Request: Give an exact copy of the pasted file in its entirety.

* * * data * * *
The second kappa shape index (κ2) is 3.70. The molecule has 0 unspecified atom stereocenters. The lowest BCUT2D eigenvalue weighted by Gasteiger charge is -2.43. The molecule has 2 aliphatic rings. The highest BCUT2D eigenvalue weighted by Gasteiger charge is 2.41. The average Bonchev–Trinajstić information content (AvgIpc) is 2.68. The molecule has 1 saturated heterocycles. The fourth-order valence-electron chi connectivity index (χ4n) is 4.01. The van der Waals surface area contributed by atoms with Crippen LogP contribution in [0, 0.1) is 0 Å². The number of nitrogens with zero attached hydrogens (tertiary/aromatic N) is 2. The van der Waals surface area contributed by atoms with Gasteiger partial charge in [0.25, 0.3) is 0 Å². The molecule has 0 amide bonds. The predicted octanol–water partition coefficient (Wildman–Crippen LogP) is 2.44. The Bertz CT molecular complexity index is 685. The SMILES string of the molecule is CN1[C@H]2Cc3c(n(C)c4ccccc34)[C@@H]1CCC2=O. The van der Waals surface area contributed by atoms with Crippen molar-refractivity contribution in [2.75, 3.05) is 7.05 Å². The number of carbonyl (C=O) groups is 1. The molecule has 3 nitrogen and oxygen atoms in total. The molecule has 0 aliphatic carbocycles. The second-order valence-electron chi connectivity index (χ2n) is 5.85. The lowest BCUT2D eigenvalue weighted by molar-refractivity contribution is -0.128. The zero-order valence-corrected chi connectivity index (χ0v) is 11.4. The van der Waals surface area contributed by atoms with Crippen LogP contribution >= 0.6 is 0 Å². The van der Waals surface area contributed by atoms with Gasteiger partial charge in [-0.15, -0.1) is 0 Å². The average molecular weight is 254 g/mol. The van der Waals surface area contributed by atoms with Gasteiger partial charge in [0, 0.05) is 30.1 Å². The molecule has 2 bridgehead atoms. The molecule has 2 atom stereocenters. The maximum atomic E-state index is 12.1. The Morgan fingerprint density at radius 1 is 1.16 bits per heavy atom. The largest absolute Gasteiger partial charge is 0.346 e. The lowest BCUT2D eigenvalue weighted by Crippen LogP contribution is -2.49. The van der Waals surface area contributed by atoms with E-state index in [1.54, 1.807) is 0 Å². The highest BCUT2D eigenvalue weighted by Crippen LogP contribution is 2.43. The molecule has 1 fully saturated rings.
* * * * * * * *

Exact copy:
The second kappa shape index (κ2) is 3.70. The molecule has 0 unspecified atom stereocenters. The lowest BCUT2D eigenvalue weighted by Gasteiger charge is -2.43. The molecule has 2 aliphatic rings. The highest BCUT2D eigenvalue weighted by Gasteiger charge is 2.41. The average Bonchev–Trinajstić information content (AvgIpc) is 2.68. The molecule has 1 saturated heterocycles. The fourth-order valence-electron chi connectivity index (χ4n) is 4.01. The van der Waals surface area contributed by atoms with Crippen LogP contribution in [0, 0.1) is 0 Å². The number of nitrogens with zero attached hydrogens (tertiary/aromatic N) is 2. The van der Waals surface area contributed by atoms with Gasteiger partial charge in [0.25, 0.3) is 0 Å². The molecule has 0 amide bonds. The predicted octanol–water partition coefficient (Wildman–Crippen LogP) is 2.44. The Bertz CT molecular complexity index is 685. The SMILES string of the molecule is CN1[C@H]2Cc3c(n(C)c4ccccc34)[C@@H]1CCC2=O. The van der Waals surface area contributed by atoms with Crippen molar-refractivity contribution in [2.75, 3.05) is 7.05 Å². The number of carbonyl (C=O) groups is 1. The molecule has 3 nitrogen and oxygen atoms in total. The molecule has 0 aliphatic carbocycles. The second-order valence-electron chi connectivity index (χ2n) is 5.85. The lowest BCUT2D eigenvalue weighted by molar-refractivity contribution is -0.128. The zero-order valence-corrected chi connectivity index (χ0v) is 11.4. The van der Waals surface area contributed by atoms with Crippen LogP contribution >= 0.6 is 0 Å². The van der Waals surface area contributed by atoms with Gasteiger partial charge in [-0.15, -0.1) is 0 Å². The average molecular weight is 254 g/mol. The van der Waals surface area contributed by atoms with Gasteiger partial charge in [0, 0.05) is 30.1 Å². The molecule has 2 bridgehead atoms. The molecule has 2 atom stereocenters. The maximum atomic E-state index is 12.1. The Morgan fingerprint density at radius 1 is 1.16 bits per heavy atom. The largest absolute Gasteiger partial charge is 0.346 e. The lowest BCUT2D eigenvalue weighted by Crippen LogP contribution is -2.49. The van der Waals surface area contributed by atoms with E-state index in [1.54, 1.807) is 0 Å². The highest BCUT2D eigenvalue weighted by Crippen LogP contribution is 2.43. The molecule has 1 fully saturated rings.